Abstract animation in the form of “visual music” facilitates both discovery and priming of musical motion that synthesises diverse acoustic parameters. In this article, two scenes of AudioVisualizer, an open-source Chrome extension, are applied to the nine musical poems of Robert Schumann’s Forest Scenes, with the goal to establish a basic framework of expressive cross-modal qualities that in audiovisual synchrony become apparent through visual abstraction and the emergence of defined dynamic Gestalts. The animations that build this article’s core exemplify hands-on how particular ways of real-time analogue music tracking convert score structure and acoustic information into continuous dynamic images. The interplay between basic principles of information capture and concrete simulation in the processing of music provides one crucial entry point to fundamental questions as to how music generates meaning and non-acoustic signification. Additionally, the considerations in this article may motivate the creation of new stimuli in empirical music research as well as stimulate new approaches to the teaching of music.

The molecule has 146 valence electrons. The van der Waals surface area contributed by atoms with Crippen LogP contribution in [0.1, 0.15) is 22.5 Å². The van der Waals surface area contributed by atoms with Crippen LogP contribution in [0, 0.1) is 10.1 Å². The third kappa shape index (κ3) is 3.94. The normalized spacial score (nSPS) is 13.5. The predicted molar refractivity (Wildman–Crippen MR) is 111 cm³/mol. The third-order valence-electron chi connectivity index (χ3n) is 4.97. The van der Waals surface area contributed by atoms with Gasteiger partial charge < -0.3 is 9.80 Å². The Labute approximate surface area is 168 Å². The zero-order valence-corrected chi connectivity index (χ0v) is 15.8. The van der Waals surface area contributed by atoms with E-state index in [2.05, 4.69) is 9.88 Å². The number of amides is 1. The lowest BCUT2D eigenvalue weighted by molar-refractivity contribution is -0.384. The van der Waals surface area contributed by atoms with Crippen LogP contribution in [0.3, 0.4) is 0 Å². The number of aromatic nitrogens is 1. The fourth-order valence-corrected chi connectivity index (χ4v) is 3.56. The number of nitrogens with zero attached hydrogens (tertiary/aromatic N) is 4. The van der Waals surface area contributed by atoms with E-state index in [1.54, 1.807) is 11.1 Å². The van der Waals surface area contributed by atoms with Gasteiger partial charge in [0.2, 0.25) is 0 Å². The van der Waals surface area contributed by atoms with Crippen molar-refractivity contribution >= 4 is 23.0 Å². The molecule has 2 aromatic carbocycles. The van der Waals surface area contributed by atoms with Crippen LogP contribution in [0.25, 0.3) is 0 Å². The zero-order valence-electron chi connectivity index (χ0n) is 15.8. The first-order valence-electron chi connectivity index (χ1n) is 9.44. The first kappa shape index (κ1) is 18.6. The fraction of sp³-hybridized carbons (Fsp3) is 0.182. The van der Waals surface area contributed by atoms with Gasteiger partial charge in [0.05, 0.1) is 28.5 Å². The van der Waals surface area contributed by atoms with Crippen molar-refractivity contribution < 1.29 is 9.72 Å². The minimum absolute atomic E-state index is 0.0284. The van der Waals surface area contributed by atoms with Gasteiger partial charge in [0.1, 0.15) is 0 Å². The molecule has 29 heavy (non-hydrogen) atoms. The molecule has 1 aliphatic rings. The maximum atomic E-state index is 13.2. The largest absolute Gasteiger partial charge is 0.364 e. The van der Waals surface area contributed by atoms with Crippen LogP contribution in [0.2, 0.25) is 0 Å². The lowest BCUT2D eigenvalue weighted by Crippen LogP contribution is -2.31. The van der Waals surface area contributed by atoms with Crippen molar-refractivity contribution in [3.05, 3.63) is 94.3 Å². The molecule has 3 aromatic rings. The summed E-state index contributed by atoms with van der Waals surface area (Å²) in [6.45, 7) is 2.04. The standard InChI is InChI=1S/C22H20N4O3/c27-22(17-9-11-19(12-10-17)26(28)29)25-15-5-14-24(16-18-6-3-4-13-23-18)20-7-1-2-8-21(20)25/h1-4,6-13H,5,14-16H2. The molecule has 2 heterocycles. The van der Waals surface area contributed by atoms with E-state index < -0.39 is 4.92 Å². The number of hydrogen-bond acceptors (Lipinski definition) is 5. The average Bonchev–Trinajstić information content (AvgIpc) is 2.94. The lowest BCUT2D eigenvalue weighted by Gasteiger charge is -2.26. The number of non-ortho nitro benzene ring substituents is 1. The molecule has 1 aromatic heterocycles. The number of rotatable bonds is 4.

Abstract animation, cross-modal expression, audiovisual synchrony, music expression, musical motion, Robert Schumann
How to Cite
Moshammer, G., (2023) “Abstract animation, emergent audiovisual motion and micro-expression: A case study of analogue music tracking with Robert Schumann’s Forest Scenes in AudioVisualizer”, Journal of Creative Music Systems 7(1). doi: https://doi.org/10.5920/jcms.1311